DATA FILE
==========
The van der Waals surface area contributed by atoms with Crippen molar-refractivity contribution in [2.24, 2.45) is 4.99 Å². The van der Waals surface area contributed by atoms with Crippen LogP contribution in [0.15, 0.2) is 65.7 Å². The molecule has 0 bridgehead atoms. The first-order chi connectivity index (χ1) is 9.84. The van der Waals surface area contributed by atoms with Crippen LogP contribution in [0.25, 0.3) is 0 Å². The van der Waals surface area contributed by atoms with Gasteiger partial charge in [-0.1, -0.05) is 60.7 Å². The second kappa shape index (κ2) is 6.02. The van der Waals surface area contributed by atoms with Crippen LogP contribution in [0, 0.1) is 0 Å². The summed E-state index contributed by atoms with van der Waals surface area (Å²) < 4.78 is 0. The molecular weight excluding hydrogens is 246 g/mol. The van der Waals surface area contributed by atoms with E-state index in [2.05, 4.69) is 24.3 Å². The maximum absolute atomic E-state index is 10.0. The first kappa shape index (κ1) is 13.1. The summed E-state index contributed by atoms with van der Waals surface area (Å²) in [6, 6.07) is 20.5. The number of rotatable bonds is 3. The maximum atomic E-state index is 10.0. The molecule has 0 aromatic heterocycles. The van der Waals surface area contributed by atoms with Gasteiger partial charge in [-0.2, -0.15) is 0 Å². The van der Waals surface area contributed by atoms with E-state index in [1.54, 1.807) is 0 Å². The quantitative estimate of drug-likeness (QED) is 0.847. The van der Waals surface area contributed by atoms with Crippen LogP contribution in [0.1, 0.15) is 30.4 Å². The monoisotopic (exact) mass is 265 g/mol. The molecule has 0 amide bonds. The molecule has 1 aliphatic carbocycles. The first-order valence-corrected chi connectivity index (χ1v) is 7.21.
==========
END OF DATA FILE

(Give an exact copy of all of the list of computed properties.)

The van der Waals surface area contributed by atoms with Crippen molar-refractivity contribution in [2.24, 2.45) is 4.99 Å². The van der Waals surface area contributed by atoms with Crippen LogP contribution in [0.15, 0.2) is 65.7 Å². The molecule has 0 bridgehead atoms. The first-order chi connectivity index (χ1) is 9.84. The van der Waals surface area contributed by atoms with Crippen LogP contribution in [0.25, 0.3) is 0 Å². The van der Waals surface area contributed by atoms with Gasteiger partial charge in [-0.1, -0.05) is 60.7 Å². The second kappa shape index (κ2) is 6.02. The van der Waals surface area contributed by atoms with Crippen LogP contribution in [0, 0.1) is 0 Å². The summed E-state index contributed by atoms with van der Waals surface area (Å²) < 4.78 is 0. The molecular weight excluding hydrogens is 246 g/mol. The van der Waals surface area contributed by atoms with E-state index in [2.05, 4.69) is 24.3 Å². The maximum absolute atomic E-state index is 10.0. The first kappa shape index (κ1) is 13.1. The summed E-state index contributed by atoms with van der Waals surface area (Å²) in [6, 6.07) is 20.5. The number of rotatable bonds is 3. The maximum atomic E-state index is 10.0. The molecule has 0 aromatic heterocycles. The van der Waals surface area contributed by atoms with Gasteiger partial charge in [-0.2, -0.15) is 0 Å². The van der Waals surface area contributed by atoms with E-state index in [1.54, 1.807) is 0 Å². The quantitative estimate of drug-likeness (QED) is 0.847. The van der Waals surface area contributed by atoms with Crippen LogP contribution in [0.1, 0.15) is 30.4 Å². The monoisotopic (exact) mass is 265 g/mol. The molecule has 0 amide bonds. The molecule has 1 aliphatic carbocycles. The first-order valence-corrected chi connectivity index (χ1v) is 7.21.